6. Happy 50, Laurie! I’ll be joining you in the half-century club this fall, and I find myself very comfortable in my own skin. That wasn’t always the case when I was younger.

    I still struggle to make healthy eating choices and to do things for myself for the right reasons. These things don’t get easier. I’m glad you’ve found your healthy balance.

  7. Happy 50th, I’m turning 40 in a few months myself. πŸ™‚ It’s interesting I’ll say that. In general I’ve gotten over the needing approval from others and appearance of wealth, but I still occasionally find myself slipping back to that way of thinking. I catch myself a lot quickernow, but it still happens.

    And food, man, I could “puff up” really quickly if I didn’t watch out and curtail my food wants. It’d be super easy to just eat and eat and over eat and enjoy every minute of it. I know that if i did that, I wouldn’t like how it would ultimately make me feel, and eating more to feel better about that would just continue the cycle. so, I enjoy what I do eat, am grateful to have food and varied choices of food, and keep myself in check with over eating. It’s just so tasty though….

    1. LOL, I hear you on the puffing up. πŸ™‚ It IS yummy, isn’t it?? Those decade birthday markers are really a chance to reflect. I read about a triathlon in my area coming up in six weeks, and I thought for a minute about training for it even though I’ve never done one before. Then I decided it was too much work and I like my workout routine as it is. Just no need to impress anyone but myself anymore, which is nice. πŸ™‚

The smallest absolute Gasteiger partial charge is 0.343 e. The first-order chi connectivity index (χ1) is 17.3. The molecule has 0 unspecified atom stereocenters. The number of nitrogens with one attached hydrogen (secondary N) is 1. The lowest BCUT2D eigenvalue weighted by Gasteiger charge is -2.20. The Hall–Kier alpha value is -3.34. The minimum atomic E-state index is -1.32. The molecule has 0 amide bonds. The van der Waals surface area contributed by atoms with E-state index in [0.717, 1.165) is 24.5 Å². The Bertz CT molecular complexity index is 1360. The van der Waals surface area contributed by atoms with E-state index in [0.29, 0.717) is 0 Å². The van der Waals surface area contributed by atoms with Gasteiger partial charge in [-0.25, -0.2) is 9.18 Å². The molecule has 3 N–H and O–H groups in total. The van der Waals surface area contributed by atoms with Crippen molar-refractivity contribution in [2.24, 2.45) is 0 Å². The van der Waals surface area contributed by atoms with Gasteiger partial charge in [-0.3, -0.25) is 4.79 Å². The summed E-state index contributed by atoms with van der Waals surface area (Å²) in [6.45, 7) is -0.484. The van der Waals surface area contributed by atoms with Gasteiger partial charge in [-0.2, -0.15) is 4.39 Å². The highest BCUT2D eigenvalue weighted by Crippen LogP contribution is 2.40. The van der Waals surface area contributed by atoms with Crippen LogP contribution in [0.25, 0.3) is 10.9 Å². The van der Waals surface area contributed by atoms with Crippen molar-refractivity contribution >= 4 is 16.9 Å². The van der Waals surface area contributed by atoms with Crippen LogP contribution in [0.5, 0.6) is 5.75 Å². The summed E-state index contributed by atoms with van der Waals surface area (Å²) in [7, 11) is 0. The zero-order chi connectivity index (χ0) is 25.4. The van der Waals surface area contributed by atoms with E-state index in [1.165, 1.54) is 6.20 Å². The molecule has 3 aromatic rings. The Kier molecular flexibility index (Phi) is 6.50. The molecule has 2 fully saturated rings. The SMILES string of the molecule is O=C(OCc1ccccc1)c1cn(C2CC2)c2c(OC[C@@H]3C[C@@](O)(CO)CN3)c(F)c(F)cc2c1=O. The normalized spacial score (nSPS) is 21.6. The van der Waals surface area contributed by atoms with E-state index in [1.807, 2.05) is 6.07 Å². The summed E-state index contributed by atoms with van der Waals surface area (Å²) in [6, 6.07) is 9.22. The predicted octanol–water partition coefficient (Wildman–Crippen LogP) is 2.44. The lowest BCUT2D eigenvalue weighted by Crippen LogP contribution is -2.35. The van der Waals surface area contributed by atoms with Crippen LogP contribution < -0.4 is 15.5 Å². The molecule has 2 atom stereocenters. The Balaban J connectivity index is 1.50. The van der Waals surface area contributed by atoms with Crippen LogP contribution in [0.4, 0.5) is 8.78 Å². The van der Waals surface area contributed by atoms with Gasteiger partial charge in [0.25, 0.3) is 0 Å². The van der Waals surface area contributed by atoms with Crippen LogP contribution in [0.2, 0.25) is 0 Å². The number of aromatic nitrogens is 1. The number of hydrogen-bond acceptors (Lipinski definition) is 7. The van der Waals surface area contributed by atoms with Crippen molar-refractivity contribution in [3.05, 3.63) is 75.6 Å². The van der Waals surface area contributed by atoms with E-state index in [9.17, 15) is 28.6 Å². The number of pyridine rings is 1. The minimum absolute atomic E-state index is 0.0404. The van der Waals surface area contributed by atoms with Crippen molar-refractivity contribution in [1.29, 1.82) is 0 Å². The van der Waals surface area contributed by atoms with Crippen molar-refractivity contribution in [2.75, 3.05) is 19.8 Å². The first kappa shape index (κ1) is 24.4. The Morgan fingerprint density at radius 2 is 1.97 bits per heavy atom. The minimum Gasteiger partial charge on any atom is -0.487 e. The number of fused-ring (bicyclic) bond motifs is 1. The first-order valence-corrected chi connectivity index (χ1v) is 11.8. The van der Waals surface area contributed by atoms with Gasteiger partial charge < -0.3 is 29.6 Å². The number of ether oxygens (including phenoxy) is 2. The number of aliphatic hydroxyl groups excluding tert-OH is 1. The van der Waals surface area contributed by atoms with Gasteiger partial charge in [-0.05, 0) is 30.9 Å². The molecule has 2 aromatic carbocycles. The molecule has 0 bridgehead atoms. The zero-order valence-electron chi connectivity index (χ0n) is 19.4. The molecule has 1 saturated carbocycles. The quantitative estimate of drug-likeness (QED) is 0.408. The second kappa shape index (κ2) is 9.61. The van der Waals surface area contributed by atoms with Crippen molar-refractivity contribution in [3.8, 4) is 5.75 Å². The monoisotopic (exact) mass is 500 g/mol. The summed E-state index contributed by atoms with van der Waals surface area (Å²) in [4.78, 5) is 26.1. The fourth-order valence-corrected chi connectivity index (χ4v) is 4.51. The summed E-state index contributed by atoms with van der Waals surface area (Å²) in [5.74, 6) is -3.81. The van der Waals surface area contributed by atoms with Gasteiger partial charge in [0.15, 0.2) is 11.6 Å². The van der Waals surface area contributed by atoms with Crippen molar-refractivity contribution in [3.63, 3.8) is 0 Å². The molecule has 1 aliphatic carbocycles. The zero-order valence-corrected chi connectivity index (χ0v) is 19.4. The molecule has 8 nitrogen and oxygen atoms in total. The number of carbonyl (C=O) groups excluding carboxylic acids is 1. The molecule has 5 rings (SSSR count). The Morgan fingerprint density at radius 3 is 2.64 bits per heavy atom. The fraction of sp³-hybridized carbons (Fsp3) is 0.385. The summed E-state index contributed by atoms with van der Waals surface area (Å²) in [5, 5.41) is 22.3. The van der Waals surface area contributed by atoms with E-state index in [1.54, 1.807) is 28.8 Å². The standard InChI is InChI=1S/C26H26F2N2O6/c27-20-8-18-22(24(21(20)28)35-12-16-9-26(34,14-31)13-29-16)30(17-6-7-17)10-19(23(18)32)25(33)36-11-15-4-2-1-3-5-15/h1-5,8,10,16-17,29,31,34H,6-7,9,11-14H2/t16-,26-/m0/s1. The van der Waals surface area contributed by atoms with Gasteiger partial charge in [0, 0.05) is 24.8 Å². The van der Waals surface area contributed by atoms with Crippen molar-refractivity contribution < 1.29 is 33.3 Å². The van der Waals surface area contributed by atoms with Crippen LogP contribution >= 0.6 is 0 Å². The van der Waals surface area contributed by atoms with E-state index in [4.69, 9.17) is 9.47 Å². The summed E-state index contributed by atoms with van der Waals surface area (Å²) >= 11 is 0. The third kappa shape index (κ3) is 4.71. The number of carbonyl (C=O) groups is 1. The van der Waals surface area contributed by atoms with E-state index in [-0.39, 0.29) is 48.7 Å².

8. Happy soon-to-be 50! I’m so thrilled we’ve become friends. I can’t wait to see how life unfolds for you the next few years. Come what may, I know it will be filled with happiness.

  9. Great post and happy birthday! As a not-too-far-off 50-year-old, I agree with so many things. Obviously health. I hate it when I see blogs or hear podcasts where the advice to success is “never sleeping.” Yeah, that’s just great (read: sarcasm). That’s such total BS! You have to take care of yourself in all aspects or you’ll end up rich and dead at 60. And I agree with self-improvement too. Too often we change to please others. I’ve been there. It’s still tough to get past, but I’m working on it.

    1. Me too!! It’s mostly gone, that need to please others, but it still rears its ugly head once in a while. πŸ™‚ 50 is great!